This reversible paper craft is meant to go along with the angel paper dolls from the previous post. It works in pretty much the same way but must be printed out on two separate pieces of paper due to its larger size. Fold both pieces at the lines (first in half with the colored side out, then accordion style with the top parts folded forward over and showing the back of the paper), cut them out (preferably after folding, so that the guidelines are no longer needed), and glue them together in an X shape (glue each stable to its own back only as far as the fold, then match the front of each stable roof part with the back of the other part). If you've folded and glued correctly, you can flip the stable inside out to show either the Nativity scene or only the animals. If you have trouble with the directions, it might help to look at the previous few posts to see how the paper dolls are put together. Merry Christmas!
Wednesday, December 24, 2014
Thursday, March 6, 2014
These are modeled after the paper dolls from the public domain book The Twelve Magic Changelings--I had so much fun with those that I decided to create a couple of double-sided, reversible paper dolls of my own. So, here is the angel from The Angel's Name, in both color variations. I know she's originally a Christmas angel, but she might come in handy for Easter, too.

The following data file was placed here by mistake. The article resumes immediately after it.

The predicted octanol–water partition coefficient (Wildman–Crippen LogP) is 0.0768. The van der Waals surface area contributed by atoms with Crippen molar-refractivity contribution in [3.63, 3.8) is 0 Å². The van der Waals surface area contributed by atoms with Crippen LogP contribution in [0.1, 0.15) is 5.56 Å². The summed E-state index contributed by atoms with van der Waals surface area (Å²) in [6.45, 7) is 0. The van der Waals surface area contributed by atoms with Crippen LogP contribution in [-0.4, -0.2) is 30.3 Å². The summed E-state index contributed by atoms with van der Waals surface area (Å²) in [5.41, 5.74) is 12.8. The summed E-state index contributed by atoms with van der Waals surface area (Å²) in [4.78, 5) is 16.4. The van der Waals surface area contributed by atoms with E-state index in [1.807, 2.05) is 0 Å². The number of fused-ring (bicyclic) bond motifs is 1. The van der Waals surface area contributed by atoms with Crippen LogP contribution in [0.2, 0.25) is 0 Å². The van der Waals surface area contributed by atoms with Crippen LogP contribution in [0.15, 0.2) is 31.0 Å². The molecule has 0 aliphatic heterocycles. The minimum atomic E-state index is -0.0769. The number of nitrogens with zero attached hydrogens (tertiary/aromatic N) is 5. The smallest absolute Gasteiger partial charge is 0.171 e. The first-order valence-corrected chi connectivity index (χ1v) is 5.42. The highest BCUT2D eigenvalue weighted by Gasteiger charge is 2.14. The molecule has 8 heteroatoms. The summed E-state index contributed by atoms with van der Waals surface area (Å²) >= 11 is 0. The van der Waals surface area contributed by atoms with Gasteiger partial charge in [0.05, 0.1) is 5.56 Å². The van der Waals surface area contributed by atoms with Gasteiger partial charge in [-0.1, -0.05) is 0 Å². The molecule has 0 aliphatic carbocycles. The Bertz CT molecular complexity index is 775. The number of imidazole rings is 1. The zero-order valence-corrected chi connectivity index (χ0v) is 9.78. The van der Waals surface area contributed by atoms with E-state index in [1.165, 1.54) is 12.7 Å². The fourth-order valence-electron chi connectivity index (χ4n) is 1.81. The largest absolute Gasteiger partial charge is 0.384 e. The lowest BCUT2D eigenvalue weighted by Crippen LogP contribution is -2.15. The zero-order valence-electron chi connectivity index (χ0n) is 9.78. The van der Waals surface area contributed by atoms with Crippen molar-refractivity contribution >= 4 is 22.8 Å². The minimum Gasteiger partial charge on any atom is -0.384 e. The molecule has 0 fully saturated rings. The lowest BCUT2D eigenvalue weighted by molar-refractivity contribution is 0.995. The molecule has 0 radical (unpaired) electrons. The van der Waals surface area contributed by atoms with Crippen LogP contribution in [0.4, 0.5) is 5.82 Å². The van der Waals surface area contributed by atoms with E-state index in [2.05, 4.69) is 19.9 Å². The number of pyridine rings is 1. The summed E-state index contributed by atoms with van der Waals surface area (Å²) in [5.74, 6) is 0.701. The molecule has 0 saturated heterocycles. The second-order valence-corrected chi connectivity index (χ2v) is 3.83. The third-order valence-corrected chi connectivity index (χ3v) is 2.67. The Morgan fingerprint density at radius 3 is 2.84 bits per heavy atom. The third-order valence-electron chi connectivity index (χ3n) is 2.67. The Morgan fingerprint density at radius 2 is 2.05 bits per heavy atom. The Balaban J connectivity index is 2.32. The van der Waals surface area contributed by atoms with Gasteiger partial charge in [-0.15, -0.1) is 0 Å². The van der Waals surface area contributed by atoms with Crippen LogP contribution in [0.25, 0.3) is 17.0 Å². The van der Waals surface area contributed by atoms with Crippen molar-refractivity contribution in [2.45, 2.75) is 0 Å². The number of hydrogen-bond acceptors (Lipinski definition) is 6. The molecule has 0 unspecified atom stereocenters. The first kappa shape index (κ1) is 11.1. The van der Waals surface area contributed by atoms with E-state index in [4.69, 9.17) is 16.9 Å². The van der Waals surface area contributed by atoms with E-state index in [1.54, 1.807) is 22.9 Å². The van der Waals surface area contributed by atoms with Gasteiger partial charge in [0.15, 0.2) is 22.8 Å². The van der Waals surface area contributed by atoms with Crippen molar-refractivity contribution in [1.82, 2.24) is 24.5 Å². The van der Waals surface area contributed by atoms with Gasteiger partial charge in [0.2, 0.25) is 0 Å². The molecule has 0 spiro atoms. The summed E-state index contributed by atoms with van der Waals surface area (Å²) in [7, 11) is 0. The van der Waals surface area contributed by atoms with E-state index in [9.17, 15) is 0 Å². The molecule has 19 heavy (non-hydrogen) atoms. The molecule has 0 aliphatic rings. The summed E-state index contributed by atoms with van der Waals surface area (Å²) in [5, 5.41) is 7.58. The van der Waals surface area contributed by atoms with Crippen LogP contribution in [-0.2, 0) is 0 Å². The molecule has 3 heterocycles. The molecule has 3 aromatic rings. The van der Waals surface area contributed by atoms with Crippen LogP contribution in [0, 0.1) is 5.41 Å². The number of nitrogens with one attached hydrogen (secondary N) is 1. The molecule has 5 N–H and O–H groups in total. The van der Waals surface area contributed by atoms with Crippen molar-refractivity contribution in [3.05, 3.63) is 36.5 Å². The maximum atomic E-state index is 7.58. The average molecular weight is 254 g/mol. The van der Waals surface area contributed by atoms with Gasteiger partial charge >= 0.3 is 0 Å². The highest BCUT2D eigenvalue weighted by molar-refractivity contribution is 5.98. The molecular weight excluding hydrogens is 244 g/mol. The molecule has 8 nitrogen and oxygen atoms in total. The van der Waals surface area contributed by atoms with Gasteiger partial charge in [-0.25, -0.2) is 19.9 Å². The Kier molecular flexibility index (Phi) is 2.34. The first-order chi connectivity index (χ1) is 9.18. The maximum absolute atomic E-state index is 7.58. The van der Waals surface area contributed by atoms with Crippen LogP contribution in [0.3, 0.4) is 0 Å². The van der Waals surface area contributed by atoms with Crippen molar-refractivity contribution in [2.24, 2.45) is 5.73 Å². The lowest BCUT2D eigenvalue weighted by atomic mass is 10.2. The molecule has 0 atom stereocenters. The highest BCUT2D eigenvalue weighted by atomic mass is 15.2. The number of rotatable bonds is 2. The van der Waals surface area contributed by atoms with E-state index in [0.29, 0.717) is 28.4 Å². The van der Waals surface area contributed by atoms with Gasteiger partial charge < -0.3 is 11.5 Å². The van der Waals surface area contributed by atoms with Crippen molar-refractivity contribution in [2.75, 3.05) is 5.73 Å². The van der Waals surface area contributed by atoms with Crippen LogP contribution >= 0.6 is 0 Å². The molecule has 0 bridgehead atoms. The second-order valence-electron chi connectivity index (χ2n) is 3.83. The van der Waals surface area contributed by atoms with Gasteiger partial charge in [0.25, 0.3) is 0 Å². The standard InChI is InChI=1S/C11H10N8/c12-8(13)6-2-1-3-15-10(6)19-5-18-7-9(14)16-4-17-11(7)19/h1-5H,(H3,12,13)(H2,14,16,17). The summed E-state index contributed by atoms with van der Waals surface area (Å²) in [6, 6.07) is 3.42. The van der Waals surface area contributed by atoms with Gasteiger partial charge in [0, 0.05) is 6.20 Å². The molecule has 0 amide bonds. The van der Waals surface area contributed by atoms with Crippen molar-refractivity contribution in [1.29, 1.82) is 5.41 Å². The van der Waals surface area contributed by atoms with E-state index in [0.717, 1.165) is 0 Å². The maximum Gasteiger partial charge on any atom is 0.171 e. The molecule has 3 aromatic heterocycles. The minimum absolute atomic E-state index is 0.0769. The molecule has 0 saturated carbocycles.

Monday, March 3, 2014
Here are the last three of the Twelve Magic Changelings paper dolls! These are the town mouse and the country mouse, the frog who would a-wooing go (I had to look this one up) with the lily-white duck, and the lion and the unicorn (I looked those up, too, to refresh my memory, but what I found wasn't as straightforward as the story about the frog; they have a nursery rhyme, an appearance in Through the Looking Glass, and various other historical and literary references). So, that's the end of the printer-friendly versions of these, but I've been experimenting with the folding style and will soon be posting a couple new dolls of my own. Keep an eye out for the angel from The Angel's Name, since I obviously had the graphics for her handy.
Thursday, February 27, 2014
These are the Magic Changelings that are a person (I'm counting Humpty Dumpty as a person) on one side and some sort of object on the other. The first is Humpty Dumpty, who turns into an egg--the answer to the riddle that is the nursery rhyme. I had to look up Nancy Netticoat, but it turns out that her story is a lot like Humpty Dumpty's. "The longer she lives, the shorter she grows," because she is a candle. And the third one is pretty straightforward--Santa Claus turns into a Christmas tree, perhaps to hide from someone who happens to wake up! There's one more set of the printer-friendly originals, and by the time I've posted them I may be finished with the new ones I've been experimenting with.
Sunday, February 23, 2014